Now Reading:News | Thailand To Remove Cannabis From Narcotics List As The Government Pushes Full Legalization
Thailand will continue to head towards a marijuana-friendly nation as they loosen cannabis laws and remove the plant from its Category 5 narcotics list.
As the country began seeing a surge in marijuana products, CBD tea, and the infamous “Crazy Happy Pizza” from The Pizza Company, the government took notice of the demand for marijuana-related products and decided to take one more step further.
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Not all parts of the cannabis plant are potent in THC, the psychoactive component that stimulates a high. The leaves and the stem don’t contain much THC, which is why the Thai government removed those aspects from the plant from the Category 5 narcotics list in December 2020.
Leaving some parts of the cannabis plant illegal prevented Thailand from fully capitalizing on the potential of what they could commercialize. As of Thursday, the cannabis flower and buds with less than 0.2% THC are legal to use, process, and sell.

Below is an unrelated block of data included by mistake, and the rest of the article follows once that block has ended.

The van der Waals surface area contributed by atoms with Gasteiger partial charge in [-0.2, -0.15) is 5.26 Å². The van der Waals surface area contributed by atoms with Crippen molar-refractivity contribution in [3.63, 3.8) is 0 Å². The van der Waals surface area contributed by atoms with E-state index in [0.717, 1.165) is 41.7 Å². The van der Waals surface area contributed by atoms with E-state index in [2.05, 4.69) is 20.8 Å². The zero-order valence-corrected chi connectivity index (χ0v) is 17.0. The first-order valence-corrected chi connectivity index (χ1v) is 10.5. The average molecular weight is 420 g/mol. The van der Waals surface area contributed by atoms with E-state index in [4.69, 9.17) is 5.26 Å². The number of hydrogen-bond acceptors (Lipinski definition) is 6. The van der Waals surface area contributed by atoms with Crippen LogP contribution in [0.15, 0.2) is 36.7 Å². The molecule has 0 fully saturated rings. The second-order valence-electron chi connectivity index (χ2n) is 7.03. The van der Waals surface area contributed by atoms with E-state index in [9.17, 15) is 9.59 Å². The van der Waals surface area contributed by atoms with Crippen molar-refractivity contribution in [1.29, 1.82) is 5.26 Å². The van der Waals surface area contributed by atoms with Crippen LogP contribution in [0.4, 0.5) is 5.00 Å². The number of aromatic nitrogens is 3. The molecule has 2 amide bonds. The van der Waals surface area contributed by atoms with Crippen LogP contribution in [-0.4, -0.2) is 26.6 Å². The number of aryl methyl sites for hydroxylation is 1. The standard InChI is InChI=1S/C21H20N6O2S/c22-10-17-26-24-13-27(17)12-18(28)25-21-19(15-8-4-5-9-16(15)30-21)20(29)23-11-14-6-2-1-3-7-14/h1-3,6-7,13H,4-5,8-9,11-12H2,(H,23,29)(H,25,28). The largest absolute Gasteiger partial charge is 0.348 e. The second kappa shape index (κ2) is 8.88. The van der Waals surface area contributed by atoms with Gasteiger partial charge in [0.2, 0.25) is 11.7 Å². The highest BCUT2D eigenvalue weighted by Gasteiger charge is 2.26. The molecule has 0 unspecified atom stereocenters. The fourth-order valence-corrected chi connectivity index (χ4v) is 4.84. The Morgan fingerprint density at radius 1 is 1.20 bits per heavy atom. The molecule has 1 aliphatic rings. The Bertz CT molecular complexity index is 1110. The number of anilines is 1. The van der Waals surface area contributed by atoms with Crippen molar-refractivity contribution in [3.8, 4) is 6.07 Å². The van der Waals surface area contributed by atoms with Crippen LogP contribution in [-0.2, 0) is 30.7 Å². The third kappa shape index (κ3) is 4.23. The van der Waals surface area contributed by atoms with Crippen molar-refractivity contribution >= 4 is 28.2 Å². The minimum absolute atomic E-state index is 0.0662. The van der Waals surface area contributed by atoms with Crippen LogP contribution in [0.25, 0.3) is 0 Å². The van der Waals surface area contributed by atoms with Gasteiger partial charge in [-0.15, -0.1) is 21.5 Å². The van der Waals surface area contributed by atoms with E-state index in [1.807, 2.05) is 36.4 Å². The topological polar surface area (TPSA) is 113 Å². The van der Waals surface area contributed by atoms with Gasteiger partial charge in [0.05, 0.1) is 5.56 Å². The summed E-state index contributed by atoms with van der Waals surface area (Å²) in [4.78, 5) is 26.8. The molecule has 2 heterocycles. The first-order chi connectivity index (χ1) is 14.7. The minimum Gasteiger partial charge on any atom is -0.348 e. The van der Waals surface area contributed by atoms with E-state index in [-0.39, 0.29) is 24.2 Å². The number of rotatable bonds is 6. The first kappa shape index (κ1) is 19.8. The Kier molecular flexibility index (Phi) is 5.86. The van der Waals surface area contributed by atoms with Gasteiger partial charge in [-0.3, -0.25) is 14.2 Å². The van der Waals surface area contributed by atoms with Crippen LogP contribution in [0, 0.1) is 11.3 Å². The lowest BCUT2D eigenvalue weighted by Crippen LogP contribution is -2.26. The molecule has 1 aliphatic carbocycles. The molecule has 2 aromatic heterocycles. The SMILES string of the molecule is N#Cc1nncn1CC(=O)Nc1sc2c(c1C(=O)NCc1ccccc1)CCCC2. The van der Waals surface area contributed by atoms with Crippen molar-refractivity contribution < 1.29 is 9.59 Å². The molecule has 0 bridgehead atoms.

According to the Bangkok Post, the new narcotics code went into effect on Thursday, and it does not list cannabis, but the Public Health Ministry still needs to announce a revised narcotics list. Cannabis extracts that contain more than 0.2% THC will remain illegal.
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Public Health Minister and leader of the Bhumjaithai Party Anutin Charnvirakul is at the forefront of cannabis legalization, which the ministry is pushing for sooner than later. This past weekend, Anutin visited Nakhon Phanom for the Cannabis Kickoff on Mekong Bank.
Anutin told listeners at the event that Thailand’s Health Ministry is striving to make aware that cannabis stems, roots, leaves, and sprigs “are not drugs.” He added that starting next year, the Thai government will remove all aspects of the plant from the narcotics list, which includes stems, roots, sprigs, leaves, buds, flowers, and seeds.
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Anutin even encouraged the public to begin growing their own cannabis to make some extra cash. Currently, if individuals have permission from the Thai government that allows them to grow cannabis, they have no limit as to how many plants they can grow per household. Anutin later explained that the new cannabis initiatives would help people who’ve been affected by the toll of the COVID-19 pandemic.
He said when the economy picks back up with help from cannabis-related businesses; then companies could create new products and business models, “which will, in turn, speed up the economic recovery.” In addition, the ministry also wants to promote other herbs like hemp and kratom.
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